I am less of a capitalist than a perfectionist. This often causes me difficulties. The upside for a customer was when they walked into that store I wanted them to get the best bang for their buck; the most accuracy, power, convenience and long term usefulness that their budget would allow. I advised the practical over the sexy. This came as result of my own missteps and impulsive purchase decisions, or ones that I had seen others make.
Novice woodworkers could be visibly disappointed (at best) when I first steered them towards the measuring tool aisle. I made my best sales pitch on the merits of accuracy and squareness…while the client mumbled “yeah, yeah” gazing across the store wistfully at the 8 inch jointer or 15 inch planer. And we carried really cool looking measuring tools: Bridge City, Starrett and some of the Ulmia German squares which were pretty snazzy in their own Teutonic fashion.
I suppose that what I was pushing the woodworking equivalent of your Mom telling you to eat-your-vegetables.
They would wander over to the display of Sorby mortise or paring chisels or the bench chisels with the sexy London Pattern boxwood handles…..and then I would coax them over to the understandably less glamorous Sharpening area. At least the Japanese stones came in colorful and interesting boxes.
When I began my woodworking adventure, I remember that I was surprised and disappointed to learn that both power and hand tools needed set-up and sharpening to work accurately…so I was sympathetic to others starting out. I couldn’t blame them if they thought I was just trying to up sell them a bunch of accessories. The best sales tool that I had was Mark Duginske’s video “Mastering Woodworking Machines”. We carried a good selection of the Taunton and other woodworking videos and even had an area where you could preview them. I would ask a customer if they had the time to sit down and watch the video. This always served both of us well. The customer gained solid, practical and objective advice from a respected authority and not just from some guy trying to sell them equipment. They could buy with more confidence and understanding and at the same time realize that I had their best interests motivating me. A well served customer returns to buy again and many of mine did. We did not work on commission so it didn’t matter if we sold you a spring clamp or a band saw, we made the same wage.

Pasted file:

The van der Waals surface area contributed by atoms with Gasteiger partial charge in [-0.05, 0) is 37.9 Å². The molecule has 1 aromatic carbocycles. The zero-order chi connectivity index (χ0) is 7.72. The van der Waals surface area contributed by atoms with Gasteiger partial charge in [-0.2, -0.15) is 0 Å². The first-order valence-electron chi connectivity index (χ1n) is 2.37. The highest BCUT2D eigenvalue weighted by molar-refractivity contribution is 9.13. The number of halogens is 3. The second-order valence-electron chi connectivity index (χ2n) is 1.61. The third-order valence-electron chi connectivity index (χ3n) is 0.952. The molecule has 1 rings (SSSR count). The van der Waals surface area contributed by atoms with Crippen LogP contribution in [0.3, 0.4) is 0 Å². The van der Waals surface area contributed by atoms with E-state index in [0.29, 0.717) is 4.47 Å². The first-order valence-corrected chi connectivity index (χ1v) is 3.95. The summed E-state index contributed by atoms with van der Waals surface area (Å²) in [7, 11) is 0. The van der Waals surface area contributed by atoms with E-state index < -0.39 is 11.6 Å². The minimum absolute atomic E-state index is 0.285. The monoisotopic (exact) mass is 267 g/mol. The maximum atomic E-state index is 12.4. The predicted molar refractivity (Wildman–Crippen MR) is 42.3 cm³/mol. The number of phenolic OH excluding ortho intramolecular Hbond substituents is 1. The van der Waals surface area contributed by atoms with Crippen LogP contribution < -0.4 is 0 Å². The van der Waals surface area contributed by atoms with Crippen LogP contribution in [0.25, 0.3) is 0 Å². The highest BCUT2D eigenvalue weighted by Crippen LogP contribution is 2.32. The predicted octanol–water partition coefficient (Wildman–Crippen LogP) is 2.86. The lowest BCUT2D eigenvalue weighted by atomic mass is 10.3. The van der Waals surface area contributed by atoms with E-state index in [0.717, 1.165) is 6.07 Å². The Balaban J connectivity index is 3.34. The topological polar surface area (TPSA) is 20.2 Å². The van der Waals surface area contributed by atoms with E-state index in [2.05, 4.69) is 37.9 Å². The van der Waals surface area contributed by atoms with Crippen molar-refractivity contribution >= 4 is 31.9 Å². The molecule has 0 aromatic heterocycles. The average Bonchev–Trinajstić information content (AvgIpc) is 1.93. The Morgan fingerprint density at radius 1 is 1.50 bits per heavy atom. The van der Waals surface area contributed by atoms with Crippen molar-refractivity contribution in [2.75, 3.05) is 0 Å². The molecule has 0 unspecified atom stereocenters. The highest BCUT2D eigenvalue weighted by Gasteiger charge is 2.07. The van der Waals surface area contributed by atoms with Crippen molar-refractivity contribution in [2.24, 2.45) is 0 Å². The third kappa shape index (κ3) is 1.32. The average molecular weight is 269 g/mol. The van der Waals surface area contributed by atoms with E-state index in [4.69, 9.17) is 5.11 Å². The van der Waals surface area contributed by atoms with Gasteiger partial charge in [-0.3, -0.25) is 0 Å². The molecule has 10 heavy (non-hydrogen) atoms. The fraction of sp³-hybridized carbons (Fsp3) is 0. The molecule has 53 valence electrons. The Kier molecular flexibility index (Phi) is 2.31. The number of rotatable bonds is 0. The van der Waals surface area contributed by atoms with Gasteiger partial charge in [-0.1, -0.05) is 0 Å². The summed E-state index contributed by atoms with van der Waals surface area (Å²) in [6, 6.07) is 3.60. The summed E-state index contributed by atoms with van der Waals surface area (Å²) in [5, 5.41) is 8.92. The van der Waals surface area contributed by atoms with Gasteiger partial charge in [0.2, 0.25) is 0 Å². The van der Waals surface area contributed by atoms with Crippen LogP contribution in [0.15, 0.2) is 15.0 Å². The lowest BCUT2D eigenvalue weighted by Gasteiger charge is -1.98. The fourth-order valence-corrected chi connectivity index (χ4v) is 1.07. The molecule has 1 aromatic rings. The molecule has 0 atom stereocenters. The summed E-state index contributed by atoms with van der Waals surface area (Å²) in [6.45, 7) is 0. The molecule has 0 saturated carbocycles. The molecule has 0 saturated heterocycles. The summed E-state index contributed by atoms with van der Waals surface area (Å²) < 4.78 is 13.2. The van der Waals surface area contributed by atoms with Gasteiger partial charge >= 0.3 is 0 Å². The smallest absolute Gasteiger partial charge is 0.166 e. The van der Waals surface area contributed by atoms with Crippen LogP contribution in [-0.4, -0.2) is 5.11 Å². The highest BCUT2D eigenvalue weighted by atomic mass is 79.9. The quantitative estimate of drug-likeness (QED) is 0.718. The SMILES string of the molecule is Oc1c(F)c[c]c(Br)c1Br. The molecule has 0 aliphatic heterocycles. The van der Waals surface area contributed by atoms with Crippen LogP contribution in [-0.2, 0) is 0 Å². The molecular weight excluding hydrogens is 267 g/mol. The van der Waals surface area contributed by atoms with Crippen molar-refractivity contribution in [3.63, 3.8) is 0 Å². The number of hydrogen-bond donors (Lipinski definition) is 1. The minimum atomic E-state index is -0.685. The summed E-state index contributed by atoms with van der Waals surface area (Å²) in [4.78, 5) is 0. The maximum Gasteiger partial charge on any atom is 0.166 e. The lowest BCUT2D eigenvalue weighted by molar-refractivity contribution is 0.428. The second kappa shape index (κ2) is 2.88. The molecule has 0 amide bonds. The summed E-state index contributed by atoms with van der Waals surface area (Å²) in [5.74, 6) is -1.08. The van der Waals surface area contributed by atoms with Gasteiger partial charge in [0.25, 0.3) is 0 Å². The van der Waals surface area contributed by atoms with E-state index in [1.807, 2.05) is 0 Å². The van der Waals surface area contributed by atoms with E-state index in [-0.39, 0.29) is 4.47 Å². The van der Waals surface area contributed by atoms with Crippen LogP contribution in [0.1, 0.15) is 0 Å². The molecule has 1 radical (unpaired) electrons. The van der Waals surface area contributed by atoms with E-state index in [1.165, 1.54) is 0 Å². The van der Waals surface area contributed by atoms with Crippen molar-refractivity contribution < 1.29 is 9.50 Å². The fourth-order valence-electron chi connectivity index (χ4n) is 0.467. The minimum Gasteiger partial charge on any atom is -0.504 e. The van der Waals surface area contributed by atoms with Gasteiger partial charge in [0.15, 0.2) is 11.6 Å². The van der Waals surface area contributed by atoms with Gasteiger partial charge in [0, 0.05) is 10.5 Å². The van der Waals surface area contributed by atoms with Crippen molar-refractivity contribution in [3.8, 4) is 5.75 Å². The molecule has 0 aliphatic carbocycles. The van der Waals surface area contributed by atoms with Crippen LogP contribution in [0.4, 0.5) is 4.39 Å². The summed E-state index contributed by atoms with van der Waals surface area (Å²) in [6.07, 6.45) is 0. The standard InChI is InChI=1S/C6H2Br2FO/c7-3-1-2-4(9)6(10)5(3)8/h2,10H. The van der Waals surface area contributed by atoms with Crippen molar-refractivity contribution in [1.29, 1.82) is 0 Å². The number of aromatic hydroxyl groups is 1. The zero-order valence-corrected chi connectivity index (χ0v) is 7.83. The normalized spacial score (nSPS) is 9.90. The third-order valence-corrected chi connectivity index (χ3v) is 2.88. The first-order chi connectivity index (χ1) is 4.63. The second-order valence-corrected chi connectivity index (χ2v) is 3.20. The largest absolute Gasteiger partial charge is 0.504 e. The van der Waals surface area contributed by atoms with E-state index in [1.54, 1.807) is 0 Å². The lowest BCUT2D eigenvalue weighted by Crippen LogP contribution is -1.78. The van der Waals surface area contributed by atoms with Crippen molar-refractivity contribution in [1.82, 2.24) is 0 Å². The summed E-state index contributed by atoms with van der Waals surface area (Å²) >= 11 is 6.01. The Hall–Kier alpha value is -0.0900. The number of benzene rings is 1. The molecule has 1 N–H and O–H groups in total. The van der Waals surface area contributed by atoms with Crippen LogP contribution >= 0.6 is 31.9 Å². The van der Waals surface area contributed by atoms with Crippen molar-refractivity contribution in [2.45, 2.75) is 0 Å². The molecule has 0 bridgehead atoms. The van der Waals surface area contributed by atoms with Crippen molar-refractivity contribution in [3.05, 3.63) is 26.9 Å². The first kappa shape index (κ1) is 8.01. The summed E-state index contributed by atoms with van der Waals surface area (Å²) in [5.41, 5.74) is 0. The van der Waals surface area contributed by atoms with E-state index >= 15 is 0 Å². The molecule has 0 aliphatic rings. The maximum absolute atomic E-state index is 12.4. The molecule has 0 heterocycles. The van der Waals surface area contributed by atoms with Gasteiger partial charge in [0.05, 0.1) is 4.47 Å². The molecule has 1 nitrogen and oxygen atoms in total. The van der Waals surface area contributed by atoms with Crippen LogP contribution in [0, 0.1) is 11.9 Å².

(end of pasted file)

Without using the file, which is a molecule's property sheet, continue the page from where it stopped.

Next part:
Amazing is a word that has been thoughtlessly overused of late and one that I hesitate to employ, but it is how I would describe the proliferation of high quality woodworking tools and equipment available today. Half of my pay in the 90’s stayed at the store with the equipment available at that time…I’d be flat busted if I worked in such a place now, being the enthusiastic beginner I was back then. Equally impressive is the proliferation of instruction available to students today. Yes, the quality certainly varies, but on balance those interested in the craft are well served by the media now available.
© 2018 Joseph Hoover. Sticks and Glue. All Rights Reserved.